Whenever I look in the refrigerator and see something that I’m pretty sure belongs in the garbage can, I know it’s time to call the expert on all things date-challenged… my Dad.
Somehow, he has this uncanny talent for distinguishing between freshness and over-ripeness. Sure, I can see mold on a strawberry or on a loaf of bread. And I don’t even need to smell the milk once I see it curdled on top. But it’s the ambiguous items I have trouble with.
I tend to rely on terms such as:
- Expiration Date
- Sell By Date
- Best If Used By Date
But, as my ‘advisor’ has advised me on many occasions, canned foods and boxed foods have different freshness standards. Stale cereal, for instance, won’t harm you but it might not be the crunchy consistency you desire. And I remember all the people stocking up on canned beans and tuna during the days preceding the millennium. Would those foods still be edible today?
I will always have my suspicions and will continue to throw out perfectly good food (like millions of others) because, “why take the chance?” That said, on any given day, you can still find me pulling out all the milks in the store till I get to the latest date at the back and I wouldn’t hesitate to bring back any moldy food (even if I’ve already eaten some of it) for a full refund!
Many times I’ve heard my Mom say (to no one in particular), “this bottle used to be much bigger,” or “it used to be ____ ounces and now it’s only ____.” We’re a nation of label readers but what other choice do we have?
It’s a well-known and accepted fact that prices rarely go down (sale items not withstanding). But then, why should the size (or the quality of the product, for that matter) diminish? Here are a few ripoffs I recently discovered in our kitchen:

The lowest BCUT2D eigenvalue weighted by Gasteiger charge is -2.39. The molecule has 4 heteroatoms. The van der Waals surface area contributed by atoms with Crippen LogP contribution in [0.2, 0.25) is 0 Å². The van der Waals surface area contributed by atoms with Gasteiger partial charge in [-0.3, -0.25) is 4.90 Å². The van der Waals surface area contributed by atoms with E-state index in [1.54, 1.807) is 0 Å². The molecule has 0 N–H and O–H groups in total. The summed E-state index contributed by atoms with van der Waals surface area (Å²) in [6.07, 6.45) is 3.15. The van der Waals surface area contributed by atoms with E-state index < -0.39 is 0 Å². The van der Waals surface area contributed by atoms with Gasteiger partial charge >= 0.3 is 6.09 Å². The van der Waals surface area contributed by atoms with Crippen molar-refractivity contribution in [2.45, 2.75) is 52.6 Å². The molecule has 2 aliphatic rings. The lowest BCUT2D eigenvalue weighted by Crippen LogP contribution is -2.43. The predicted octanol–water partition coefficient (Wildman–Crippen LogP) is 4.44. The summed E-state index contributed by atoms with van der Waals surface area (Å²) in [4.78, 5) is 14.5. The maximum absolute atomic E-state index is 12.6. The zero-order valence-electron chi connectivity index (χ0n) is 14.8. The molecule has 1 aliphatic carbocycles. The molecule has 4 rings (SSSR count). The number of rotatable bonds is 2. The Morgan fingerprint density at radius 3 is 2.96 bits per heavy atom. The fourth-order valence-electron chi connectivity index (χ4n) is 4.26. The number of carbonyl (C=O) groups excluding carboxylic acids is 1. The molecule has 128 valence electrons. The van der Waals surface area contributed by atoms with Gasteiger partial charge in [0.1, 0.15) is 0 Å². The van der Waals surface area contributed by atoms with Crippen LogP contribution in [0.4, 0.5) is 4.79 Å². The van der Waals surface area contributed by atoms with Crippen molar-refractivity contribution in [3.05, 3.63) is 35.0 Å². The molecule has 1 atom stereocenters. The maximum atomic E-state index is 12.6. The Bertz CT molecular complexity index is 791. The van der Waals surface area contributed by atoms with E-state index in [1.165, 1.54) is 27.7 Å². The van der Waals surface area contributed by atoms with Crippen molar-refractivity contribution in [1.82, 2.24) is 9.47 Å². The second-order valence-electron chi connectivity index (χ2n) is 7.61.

- 1 lb can of coffee is now 11 oz
- 1/2 gallon tub of ice cream is now 1.5 qt
- 6 oz container of yogurt is now 4 oz
This might not come as a surprise to some of you but many people, especially those on a fixed income or budget, rely on these foods as part of their regular diet and sustenance.
Did you know that you used to be able to get two decent sandwiches out of a can of tuna? Now, an 8 oz can of tuna is only 5 oz (4 oz drained) – which barely makes one tuna sandwich. For elderly people and even mothers of school aged children (who make their kids’ lunches), this means having to buy twice as many cans at twice the cost.
As unfair as it sounds, we must face the facts… Less is not always more and you don’t always get what you pay for!*
*StarKist Tuna – listed at $1.29 a can, paid $.89 on sale (but still used to be a bigger can)
Friendly’s Ice Cream – listed at $3.49 a 1/2 gallon, paid $2.50 on sale (but still used to be bigger)
Dannon Greek Yogurt – listed at $4.99 for a 4 pack, paid $3.33 on sale (ok, you get it)